The nationwide gun control debate resurfaced on Tuesday, after an 18-year-old shooter entered Robb Elementary School in Uvalde, Texas, and killed 19 students and two adults in the second deadliest school shooting in U.S. history. The mass shooting came just 10 days after another 18-year-old gunman opened fire at a Buffalo, N.Y. grocery store, killing 10 people and injuring three others.
In the aftermath, prominent voices have urged Congress to pass gun control laws and universal background checks, from Sen. Chris Murphy, who represents Connecticut where the Sandy Hook school shooting happened, to NBA coach Steve Kerr to the Pope. Meanwhile, some Republican lawmakers said they won't back laws that limit gun rights.
While the push for accountability intensifies as details emerge from what happened in the hour after police officers arrived at the shooting up until they killed the gunman, let's look at these statistics that help inform the gun control debate in the United States.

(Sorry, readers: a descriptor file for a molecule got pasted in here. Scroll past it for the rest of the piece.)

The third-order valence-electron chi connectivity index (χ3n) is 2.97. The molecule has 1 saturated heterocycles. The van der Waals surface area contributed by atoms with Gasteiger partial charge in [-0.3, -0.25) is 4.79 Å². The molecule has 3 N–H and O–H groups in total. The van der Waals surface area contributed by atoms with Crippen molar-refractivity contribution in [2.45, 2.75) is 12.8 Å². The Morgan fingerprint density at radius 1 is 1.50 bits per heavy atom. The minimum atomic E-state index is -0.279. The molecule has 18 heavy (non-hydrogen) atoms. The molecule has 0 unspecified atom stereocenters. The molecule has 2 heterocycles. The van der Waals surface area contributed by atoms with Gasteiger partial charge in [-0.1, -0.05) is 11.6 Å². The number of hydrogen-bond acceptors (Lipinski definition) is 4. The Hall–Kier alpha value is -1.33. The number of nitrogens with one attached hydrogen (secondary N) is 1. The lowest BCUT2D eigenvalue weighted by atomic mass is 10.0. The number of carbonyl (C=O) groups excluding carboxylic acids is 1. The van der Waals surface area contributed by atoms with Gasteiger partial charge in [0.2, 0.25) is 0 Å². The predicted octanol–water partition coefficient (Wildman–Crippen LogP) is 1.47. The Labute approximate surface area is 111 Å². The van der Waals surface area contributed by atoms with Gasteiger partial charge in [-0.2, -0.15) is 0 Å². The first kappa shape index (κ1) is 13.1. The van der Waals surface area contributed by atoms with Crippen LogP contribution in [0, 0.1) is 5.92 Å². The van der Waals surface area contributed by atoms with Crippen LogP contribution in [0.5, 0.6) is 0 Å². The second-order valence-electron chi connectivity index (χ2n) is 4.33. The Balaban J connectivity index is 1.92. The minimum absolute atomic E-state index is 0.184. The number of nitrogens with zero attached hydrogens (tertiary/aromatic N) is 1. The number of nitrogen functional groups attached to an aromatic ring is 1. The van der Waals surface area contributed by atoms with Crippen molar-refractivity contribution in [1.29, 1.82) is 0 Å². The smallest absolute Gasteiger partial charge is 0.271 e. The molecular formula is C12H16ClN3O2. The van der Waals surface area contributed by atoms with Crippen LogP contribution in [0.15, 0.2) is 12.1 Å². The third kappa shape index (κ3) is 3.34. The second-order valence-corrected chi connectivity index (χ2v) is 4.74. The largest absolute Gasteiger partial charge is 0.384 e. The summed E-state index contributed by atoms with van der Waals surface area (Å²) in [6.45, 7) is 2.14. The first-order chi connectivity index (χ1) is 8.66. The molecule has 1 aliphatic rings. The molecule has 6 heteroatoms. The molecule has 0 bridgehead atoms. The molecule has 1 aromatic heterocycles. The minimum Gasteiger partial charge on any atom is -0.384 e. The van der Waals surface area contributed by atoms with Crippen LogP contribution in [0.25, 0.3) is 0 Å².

Number of people killed by guns in the U.S., every day
Number of children who die every day from gun violence in the U.S.
School shootings since Sandy Hook, including 27 school shootings so far this year.
18 to 21
Peak ages for violent offending with firearms
Number of AR-15s and its variations in circulation
9 in 10
Number of people who will die after attempting suicide with a gun
Percentage of mass shooters who are men
Percentage of gun owners who favor preventing the "mentally ill" from purchasing guns
Percentage of gun owners who favor background checks at private sales and gun shows
Percentage of gun deaths that are suicides; 43% are murders
Percentage of murders that involved a firearm
Percentage of people who defended themselves with their guns in violent crimes